- Fish the green wire out of the loom
- cut a length of 16AWG wire (3 or 4 feet will be plenty)
- using a t-tap, splice into the green wire
- NOTE: If you prefer, you can solder this connection or use whatever your preferred method of splicing is. IMO the t-tap should suffice here as this is a low-current trigger for the relay only, not the hot wire for the actual light.
- Don't tape the connection just yet. We'll want to test it first.

Here's a pic of my finished & taped connection. The red wire going in & out is the new low beam lead from the right headlight. I taped it in here to keep things as tidy as possible. The black lead is the one that's tapped into the low beam wire on the switch.




Step 3: Running the wires to the battery box area
This is easier if you remove the fuel tank. You might be able to do it by propping up the tank, but I didn't have much luck when I tried it. If you choose to remove the tank, I'm not going to go through that process. It can be found in other threads or on Youtube.

- Remove both seats
- Remove both inner plastic trim panels (you already removed the left one in step 2)
- Remove the tank shroud
- Remove the tank
- Optional: If you are so inclined, you can remove the airbox too. Up to you. I didn't because it is a PITA and you don't really need to remove it to run the wires. If you do, you can run them all the way along the factory looms, but you don't HAVE to.
- Feed the new wires from the headlight & the low beam switch into the frame & fish them out near the front of the airbox. It takes some patience & nimble fingers help. Pull the wires through leaving them hanging next to the airbox on the left side.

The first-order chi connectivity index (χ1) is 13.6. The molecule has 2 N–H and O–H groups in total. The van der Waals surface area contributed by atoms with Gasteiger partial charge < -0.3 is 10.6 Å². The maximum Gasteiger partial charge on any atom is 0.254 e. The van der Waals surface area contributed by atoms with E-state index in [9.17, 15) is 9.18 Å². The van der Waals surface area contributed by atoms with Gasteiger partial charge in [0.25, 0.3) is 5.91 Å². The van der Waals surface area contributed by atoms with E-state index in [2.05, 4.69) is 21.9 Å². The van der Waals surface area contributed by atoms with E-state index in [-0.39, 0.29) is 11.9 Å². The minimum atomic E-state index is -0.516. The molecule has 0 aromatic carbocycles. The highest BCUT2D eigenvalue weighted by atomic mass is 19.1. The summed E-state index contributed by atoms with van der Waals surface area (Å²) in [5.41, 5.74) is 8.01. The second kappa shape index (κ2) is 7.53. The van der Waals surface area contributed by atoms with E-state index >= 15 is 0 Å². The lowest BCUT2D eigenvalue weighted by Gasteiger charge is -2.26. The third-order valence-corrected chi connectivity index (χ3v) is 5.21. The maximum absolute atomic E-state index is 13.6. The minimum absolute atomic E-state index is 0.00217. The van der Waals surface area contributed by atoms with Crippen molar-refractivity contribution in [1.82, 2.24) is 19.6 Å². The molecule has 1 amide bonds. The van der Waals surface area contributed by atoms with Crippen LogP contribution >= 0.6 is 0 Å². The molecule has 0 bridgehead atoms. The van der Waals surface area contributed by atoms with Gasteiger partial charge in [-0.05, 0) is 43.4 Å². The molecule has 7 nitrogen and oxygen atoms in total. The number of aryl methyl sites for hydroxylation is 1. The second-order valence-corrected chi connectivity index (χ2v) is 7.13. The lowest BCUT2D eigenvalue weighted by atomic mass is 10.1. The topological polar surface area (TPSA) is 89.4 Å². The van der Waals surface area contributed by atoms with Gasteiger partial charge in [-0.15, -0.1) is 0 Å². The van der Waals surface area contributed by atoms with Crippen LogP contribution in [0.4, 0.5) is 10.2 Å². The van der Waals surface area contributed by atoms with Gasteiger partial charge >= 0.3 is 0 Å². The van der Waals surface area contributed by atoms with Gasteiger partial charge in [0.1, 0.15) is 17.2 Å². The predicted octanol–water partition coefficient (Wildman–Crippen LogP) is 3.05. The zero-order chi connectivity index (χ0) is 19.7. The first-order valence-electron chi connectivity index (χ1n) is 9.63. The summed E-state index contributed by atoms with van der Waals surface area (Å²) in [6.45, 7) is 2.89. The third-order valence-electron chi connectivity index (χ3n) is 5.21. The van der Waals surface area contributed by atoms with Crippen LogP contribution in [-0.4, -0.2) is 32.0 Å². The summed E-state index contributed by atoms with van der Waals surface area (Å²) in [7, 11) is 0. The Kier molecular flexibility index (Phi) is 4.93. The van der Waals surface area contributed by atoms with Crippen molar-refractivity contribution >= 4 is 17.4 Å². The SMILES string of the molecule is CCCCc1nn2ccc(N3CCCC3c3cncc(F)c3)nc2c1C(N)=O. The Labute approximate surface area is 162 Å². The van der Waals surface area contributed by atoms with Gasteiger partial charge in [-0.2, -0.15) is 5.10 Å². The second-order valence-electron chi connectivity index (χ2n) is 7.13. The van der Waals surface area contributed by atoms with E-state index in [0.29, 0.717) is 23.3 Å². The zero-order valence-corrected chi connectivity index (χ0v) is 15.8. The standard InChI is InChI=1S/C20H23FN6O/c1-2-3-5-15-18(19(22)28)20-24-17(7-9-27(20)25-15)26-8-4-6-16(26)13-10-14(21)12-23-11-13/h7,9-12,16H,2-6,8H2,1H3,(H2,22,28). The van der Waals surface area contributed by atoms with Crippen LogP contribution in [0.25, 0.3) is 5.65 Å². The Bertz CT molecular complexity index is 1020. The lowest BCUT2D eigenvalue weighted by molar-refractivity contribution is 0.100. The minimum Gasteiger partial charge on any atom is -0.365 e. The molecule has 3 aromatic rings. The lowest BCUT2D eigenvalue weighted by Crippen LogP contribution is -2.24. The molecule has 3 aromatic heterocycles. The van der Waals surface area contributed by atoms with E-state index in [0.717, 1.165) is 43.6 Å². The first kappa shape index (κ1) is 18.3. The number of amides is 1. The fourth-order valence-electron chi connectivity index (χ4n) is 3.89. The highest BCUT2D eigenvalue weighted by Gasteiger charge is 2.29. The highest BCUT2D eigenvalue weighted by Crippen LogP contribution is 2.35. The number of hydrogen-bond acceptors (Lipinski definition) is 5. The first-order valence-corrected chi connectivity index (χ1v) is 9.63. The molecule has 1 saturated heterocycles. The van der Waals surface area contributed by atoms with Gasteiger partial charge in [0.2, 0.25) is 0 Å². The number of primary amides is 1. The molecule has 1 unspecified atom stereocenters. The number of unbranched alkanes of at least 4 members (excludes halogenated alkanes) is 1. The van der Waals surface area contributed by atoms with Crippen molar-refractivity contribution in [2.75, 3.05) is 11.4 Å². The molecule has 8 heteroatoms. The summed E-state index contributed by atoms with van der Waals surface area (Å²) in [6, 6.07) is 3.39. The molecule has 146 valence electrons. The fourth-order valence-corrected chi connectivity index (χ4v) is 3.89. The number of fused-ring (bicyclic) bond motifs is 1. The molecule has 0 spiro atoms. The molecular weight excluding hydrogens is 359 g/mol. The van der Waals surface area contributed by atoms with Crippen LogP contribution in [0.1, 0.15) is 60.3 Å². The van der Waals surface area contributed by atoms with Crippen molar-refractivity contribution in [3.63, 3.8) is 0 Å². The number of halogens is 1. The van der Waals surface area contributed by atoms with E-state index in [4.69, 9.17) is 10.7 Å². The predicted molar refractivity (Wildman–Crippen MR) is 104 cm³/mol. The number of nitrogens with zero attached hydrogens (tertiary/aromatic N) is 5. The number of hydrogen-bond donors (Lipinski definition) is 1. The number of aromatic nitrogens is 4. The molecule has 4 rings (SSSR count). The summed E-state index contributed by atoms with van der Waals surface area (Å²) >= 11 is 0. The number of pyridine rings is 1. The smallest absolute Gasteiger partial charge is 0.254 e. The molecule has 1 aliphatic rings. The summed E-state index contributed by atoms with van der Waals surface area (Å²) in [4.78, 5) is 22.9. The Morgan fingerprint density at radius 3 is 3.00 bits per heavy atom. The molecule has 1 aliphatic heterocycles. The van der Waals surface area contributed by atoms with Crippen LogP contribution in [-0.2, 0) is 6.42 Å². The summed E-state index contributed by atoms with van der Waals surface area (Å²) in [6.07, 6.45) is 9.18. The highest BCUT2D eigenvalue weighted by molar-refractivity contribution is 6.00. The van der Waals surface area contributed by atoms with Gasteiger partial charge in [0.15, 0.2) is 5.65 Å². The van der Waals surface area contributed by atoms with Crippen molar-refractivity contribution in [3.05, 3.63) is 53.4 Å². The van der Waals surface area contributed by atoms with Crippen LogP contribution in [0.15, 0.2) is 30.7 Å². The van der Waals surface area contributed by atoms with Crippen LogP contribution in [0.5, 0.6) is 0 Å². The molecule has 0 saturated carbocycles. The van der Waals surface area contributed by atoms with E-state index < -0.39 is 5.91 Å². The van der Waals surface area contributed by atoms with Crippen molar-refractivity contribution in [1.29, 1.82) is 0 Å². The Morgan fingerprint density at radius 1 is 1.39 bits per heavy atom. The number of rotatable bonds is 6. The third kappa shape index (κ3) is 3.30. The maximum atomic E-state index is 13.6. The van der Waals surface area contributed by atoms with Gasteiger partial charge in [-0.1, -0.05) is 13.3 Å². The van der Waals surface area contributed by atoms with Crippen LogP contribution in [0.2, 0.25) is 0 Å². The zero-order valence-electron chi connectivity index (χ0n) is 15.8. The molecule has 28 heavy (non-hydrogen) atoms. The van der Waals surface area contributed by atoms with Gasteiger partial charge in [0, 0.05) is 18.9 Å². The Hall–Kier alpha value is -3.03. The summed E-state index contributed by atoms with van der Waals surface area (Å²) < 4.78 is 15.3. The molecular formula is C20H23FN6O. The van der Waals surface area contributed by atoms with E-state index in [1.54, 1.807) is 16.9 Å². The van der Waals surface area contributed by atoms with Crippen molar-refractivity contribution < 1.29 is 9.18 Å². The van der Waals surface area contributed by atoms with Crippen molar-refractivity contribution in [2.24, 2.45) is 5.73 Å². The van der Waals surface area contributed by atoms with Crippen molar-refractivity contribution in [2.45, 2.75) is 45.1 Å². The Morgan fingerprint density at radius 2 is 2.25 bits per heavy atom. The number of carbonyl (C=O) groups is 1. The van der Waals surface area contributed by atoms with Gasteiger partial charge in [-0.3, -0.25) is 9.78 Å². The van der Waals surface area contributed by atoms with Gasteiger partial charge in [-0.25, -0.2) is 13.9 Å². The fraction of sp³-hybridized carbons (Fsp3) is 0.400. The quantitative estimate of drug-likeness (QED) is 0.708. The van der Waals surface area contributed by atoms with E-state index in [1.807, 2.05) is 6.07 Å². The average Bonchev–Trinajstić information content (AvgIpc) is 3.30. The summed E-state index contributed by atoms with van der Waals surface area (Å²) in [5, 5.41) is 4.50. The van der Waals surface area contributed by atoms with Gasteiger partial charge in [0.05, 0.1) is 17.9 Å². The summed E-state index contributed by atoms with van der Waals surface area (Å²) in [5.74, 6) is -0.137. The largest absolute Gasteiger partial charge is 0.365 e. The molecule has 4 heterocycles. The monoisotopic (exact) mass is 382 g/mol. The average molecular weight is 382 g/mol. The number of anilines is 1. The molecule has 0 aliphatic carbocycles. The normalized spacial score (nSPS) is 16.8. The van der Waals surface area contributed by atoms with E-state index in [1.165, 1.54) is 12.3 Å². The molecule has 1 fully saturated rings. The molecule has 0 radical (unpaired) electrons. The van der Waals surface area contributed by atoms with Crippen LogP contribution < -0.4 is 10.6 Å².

- Feed the wires back to the battery box area. There's a bunch of open space in front of the battery above the coil mounting bracket. Lots of room to maneuver.
- Cut a length of the loom material and cover the new wires, taping the ends of the loom. NOTE: Don't extend the loom all the way into the battery box area - maybe 2 or three inches depending on where you plan to mount the relay. Give yourself room to work.
- Stuff the loom under the foam pad around the airbox on the left side. Should be no problem to do that.
- Unfortunately, I don't have a picture of this. I'd have to remove the tank again and I really don't want to do that. A later pic will show where the leads come out.

Step 4: Prepare the battery power lead

- Cut a short piece of 16AWG wire (red ideally) for your power lead - 3 or 4 inches.
- Crimp and/or solder a 1/4" ring terminal to one end (this will be attached to your batter positive terminal later)